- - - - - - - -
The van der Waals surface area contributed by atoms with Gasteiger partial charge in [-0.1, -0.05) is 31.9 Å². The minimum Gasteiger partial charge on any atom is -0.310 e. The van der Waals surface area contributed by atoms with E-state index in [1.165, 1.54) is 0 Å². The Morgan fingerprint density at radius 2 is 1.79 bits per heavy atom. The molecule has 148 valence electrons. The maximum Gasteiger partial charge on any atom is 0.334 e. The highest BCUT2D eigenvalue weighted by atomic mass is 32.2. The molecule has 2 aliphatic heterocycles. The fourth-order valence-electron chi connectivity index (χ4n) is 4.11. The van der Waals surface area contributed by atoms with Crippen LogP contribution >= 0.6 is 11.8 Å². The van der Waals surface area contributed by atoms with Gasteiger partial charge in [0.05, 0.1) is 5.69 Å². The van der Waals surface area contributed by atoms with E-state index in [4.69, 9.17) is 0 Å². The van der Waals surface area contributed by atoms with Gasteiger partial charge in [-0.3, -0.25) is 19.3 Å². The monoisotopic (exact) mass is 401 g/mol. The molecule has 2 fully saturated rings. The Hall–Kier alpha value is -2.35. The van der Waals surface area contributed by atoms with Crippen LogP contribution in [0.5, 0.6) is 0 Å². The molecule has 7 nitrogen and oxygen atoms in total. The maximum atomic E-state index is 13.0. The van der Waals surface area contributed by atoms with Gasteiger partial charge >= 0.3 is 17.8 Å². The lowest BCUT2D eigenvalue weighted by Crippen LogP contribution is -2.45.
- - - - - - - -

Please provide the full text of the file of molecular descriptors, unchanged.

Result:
The van der Waals surface area contributed by atoms with Gasteiger partial charge in [-0.1, -0.05) is 31.9 Å². The minimum Gasteiger partial charge on any atom is -0.310 e. The van der Waals surface area contributed by atoms with E-state index in [1.165, 1.54) is 0 Å². The Morgan fingerprint density at radius 2 is 1.79 bits per heavy atom. The molecule has 148 valence electrons. The maximum Gasteiger partial charge on any atom is 0.334 e. The highest BCUT2D eigenvalue weighted by atomic mass is 32.2. The molecule has 2 aliphatic heterocycles. The fourth-order valence-electron chi connectivity index (χ4n) is 4.11. The van der Waals surface area contributed by atoms with Crippen LogP contribution >= 0.6 is 11.8 Å². The van der Waals surface area contributed by atoms with Gasteiger partial charge in [0.05, 0.1) is 5.69 Å². The van der Waals surface area contributed by atoms with E-state index in [4.69, 9.17) is 0 Å². The van der Waals surface area contributed by atoms with Gasteiger partial charge in [-0.3, -0.25) is 19.3 Å². The monoisotopic (exact) mass is 401 g/mol. The molecule has 2 fully saturated rings. The Hall–Kier alpha value is -2.35. The van der Waals surface area contributed by atoms with Crippen LogP contribution in [0.5, 0.6) is 0 Å². The molecule has 7 nitrogen and oxygen atoms in total. The maximum atomic E-state index is 13.0. The van der Waals surface area contributed by atoms with Gasteiger partial charge >= 0.3 is 17.8 Å². The lowest BCUT2D eigenvalue weighted by Crippen LogP contribution is -2.45.